Living life within your comfort zone is well, comfortable. My grandfather had a saying, that I’m sure he didn’t originate, “We’re too soon old and too late smart”. I had to get old to see the wisdom in it. In the last year, I’ve been doing a few things outside my comfort zone. I’ve created a little saying, that to me, describes the experience. It’s a combination of a famous quote by Nietzsche and a line from a popular song: “That which doesn’t kill you, makes you feel alive”. Is that plagiarism? I don’t know, but it is true. The last thing I want to do is sound preachy, but if you could just let it roll around in your brain a little, you might be happy with the results. My real question is: “why did it take seventy years to learn this?”.

A little example is in order here. I am definitely not a poet. I had difficulty in high school when we studied poetry. I’m more of a math and physics type. To the best of my knowledge, I have only written one poem that wasn’t academically coerced. I had read a book by Sage Cohen titled Fierce on the Page which gave excellent advice to aspiring writers. I decided to subscribe to her blog. I don’t remember the exact context, but she described a challenge to write a poem including 5 specific words: bruise, horse, milk, reason, and bride. I wrote the words down in my journal but couldn’t come up with a poem. Many months later, a poem just fell out. I don’t know if it’s good, but here it is:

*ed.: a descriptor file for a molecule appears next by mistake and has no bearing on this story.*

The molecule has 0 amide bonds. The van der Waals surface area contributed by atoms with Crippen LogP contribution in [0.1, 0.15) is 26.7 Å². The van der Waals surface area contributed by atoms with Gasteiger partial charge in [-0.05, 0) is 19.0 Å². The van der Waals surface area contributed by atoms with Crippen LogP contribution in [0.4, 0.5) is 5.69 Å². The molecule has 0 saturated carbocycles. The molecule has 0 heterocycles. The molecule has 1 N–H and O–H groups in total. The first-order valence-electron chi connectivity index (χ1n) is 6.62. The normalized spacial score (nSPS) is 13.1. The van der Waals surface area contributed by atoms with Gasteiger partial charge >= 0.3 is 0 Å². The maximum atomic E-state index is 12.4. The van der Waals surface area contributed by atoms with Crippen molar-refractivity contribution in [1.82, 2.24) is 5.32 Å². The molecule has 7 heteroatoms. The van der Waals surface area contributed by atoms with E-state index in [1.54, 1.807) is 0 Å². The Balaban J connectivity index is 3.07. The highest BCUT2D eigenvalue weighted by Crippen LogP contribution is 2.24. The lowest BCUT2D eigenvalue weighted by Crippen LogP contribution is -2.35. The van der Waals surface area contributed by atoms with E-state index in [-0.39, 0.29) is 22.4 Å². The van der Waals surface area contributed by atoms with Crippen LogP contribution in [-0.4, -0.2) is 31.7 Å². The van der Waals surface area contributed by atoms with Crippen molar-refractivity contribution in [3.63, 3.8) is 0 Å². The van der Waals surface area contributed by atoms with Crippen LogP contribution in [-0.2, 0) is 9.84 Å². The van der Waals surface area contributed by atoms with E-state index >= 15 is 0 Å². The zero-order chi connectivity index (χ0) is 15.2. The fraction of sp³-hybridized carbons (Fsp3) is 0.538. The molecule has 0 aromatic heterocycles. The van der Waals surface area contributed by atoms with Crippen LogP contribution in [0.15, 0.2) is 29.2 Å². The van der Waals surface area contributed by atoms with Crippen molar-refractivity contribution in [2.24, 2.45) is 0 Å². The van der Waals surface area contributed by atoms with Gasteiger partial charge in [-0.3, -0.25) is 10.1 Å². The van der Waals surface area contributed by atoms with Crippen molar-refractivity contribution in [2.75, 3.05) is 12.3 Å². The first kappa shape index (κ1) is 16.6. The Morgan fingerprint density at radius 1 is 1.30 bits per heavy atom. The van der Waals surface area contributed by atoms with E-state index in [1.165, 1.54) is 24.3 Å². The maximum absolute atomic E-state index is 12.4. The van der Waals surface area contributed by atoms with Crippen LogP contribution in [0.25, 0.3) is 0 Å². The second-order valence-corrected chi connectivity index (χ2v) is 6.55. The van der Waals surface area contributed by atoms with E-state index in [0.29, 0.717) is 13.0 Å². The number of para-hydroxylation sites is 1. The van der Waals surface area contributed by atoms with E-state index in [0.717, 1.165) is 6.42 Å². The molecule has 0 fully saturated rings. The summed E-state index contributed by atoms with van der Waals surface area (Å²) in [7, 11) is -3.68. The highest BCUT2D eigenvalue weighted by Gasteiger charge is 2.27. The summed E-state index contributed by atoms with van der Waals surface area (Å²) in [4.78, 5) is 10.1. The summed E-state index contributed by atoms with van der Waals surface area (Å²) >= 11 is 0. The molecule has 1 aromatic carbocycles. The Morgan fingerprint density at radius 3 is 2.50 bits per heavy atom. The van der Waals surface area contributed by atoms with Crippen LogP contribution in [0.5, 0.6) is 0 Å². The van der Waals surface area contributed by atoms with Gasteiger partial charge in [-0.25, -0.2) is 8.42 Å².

truth is the bride of reason

what strange bedfellows they make

they ride the horse that is out of season

leaving a bruise on that which is fake

the milk of kindness is spun

Then to finish this story, on a whim, I submitted the poem to Sage. Within ten minutes she emailed me telling me how much she liked the poem. I still don’t actually know if the poem has merit, and I’m sure it breaks many rules of writing, but her response was very gratifying and made it well worth stepping outside my comfort zone. You should try it.


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